sort_index() is used so that the result is shown sorted by the score.
# seaborn is a styling setting to make charts look nicer plt.style.use('seaborn') data['Score'].value_counts().sort_index().plot(kind='bar') plt.title('Score Distribution') plt.xlabel('Score') plt.ylabel('Total Reviews')
One can also observe how many reviews were done in each year.
data_score=data['Year'].value_counts().sort_index().plot() plt.title('Number of Reviews Per Year') plt.xlabel('Year') plt.ylabel('Reviews')
We can refine this and see the number of reviews per month.
data['Date'].value_counts().sort_index().plot.line(figsize=(10,5)) plt.title('Reviews') plt.xlabel('Date') plt.ylabel('Review Count') plt.show()
Another interesting observation would be the average score per year, to see how it fared over the years.
For this, we first calculate the total number of reviews, along with the average score, for each year.
# in this case we are grouping by the column Year, and for each group # calculate how many reviews there were and what their average score is. data_score = data.groupby("Year", as_index=False)\ .agg(('count', 'mean'))\ .reset_index() print(data_score)
Year Score count mean 0 2015 6 4.000000 1 2016 219 3.716895 2 2017 269 3.579926 3 2018 287 3.494774 4 2019 397 4.622166 5 2020 72 4.736111
The next step is to plot the year against the mean score. We will also add the overall (across all years) mean so that we can compare each year against the overall mean.
plt.plot(data_score['Year'], data_score['Score']['mean']) plt.title('Average Score per Year') plt.xlabel('Date') plt.ylabel('Score') plt.axhline(data_score["Score"]['mean'].mean(), color='green', linestyle='--') plt.show()
Sometimes it would also be interesting analysing the length of each review. Since review length can vary a lot, we will group them into three groups using the function cut from pandas.
You can see that most of the reviews fall under 1100 characters.
print (pd.cut(data['Review'].str.len(),3, include_lowest=True).value_counts())
(57.855000000000004, 1109.0] 1212 (1109.0, 2157.0] 33 (2157.0, 3205.0] 5 Name: Review, dtype: int64
In order to try to obtain better insights, we will ignore the longish reviews and focus on the smaller reviews.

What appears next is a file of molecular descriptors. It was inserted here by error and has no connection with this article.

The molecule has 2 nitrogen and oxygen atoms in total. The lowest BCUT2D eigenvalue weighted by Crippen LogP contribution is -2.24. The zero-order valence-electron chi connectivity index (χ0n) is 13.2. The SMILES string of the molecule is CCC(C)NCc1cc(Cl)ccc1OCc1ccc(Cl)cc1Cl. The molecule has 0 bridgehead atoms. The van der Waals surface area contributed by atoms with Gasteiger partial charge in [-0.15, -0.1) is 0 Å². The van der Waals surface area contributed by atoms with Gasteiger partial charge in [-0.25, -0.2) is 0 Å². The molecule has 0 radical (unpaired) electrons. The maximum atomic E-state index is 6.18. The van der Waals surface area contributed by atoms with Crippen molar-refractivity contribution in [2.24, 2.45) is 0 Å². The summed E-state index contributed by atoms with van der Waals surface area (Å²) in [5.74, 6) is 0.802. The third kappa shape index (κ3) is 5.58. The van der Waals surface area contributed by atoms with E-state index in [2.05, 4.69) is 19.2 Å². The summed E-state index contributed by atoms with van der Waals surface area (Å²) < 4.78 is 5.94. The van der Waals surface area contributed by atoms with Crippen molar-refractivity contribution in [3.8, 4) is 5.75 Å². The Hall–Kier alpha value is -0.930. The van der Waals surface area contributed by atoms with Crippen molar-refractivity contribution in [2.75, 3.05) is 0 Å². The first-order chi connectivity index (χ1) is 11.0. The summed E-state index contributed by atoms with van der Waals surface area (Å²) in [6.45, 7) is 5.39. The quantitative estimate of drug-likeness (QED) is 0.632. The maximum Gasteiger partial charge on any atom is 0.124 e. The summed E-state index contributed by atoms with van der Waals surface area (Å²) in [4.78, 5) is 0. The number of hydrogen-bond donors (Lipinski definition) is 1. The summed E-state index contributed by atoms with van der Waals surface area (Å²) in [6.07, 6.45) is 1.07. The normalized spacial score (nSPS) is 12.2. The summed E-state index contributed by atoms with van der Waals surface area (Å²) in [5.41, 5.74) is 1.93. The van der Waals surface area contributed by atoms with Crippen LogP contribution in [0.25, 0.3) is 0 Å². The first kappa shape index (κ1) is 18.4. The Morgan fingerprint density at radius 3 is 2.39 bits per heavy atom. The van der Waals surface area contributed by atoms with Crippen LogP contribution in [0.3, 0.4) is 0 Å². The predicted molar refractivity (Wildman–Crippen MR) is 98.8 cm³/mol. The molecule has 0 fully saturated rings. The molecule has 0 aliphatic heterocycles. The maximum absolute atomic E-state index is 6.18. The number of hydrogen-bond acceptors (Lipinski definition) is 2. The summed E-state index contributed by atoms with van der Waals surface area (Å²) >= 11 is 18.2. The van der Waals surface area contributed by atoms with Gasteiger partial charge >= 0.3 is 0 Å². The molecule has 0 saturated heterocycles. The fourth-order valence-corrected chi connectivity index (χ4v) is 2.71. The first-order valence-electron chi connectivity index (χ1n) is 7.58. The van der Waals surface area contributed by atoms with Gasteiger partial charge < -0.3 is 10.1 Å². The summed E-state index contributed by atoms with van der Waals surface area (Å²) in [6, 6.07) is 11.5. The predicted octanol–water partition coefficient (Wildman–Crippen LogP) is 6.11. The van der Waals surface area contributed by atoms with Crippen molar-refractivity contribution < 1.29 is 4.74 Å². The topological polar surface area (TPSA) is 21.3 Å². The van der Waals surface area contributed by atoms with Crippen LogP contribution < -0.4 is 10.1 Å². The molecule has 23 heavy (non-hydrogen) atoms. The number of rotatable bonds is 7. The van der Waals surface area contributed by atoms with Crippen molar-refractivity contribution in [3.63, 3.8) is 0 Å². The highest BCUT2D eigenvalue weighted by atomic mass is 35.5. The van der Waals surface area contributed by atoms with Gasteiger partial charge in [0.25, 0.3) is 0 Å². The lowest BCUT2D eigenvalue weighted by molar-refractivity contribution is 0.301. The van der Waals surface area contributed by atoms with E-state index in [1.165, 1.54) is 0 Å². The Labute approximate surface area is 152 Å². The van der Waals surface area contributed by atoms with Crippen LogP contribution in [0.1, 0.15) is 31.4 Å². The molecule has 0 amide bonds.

One can see that most of the reviews still have less than 404 characters.
shorter_reviews = data[data['Review'].str.len()<1100] shorter_reviews = pd.cut(shorter_reviews['Review'].str.len(),3).value_counts() print(shorter_reviews)
(59.97, 404.333] 908 (404.333, 747.667] 241 (747.667, 1091.0] 63 Name: Review, dtype: int64
We can plot the data to have a visual indication.
shorter_reviews = data[data['Review'].str.len()<1100] # in this case labels are passed to the cut function to display proper labels shorter_reviews = pd.cut(shorter_reviews['Review'].str.len(),3, labels=['Shortest', 'Short', 'Medium']).value_counts() #rot=0 is used to rotate the labels in the x-axis. shorter_reviews.plot.bar(rot=0) plt.title('Review Character Distribution') plt.xlabel('Number of Characters') plt.ylabel('Total Reviews')
Here we can see the average score by review length.
One can observe, the longer the review is the lower the score will be.
# a copy of the original data is done data2 = data # new column Bins is added to store under which category it falls data2['Bins'] = pd.cut(data['Review'].str.len(),6, include_lowest=True, labels=['Shortest', 'Short', 'Medium', 'Long', 'Longer','Longest']) print(data2.head(2)) # then each Bin is grouped to find it's average and count data_score = data2.groupby("Bins")['Score'].agg(('count', 'mean')) print(data_score)
Score Date Title \ 0 5 2020-08-01 Tappa culinaria obbligatoria 1 4 2020-08-01 Resto sympa Review Language Year Bins 0 Abbiamo soggiornato a Malta 4 giorni e tre vol... it 2020 Shortest 1 Resto sympa tout comme les serveurs. Seul peti... fr 2020 Shortest count mean Bins Shortest 1072 4.182836 Short 140 2.985714 Medium 29 2.172414 Long 4 2.000000 Longer 2 1.500000 Longest 3 1.333333
Next part will deal with analysing text.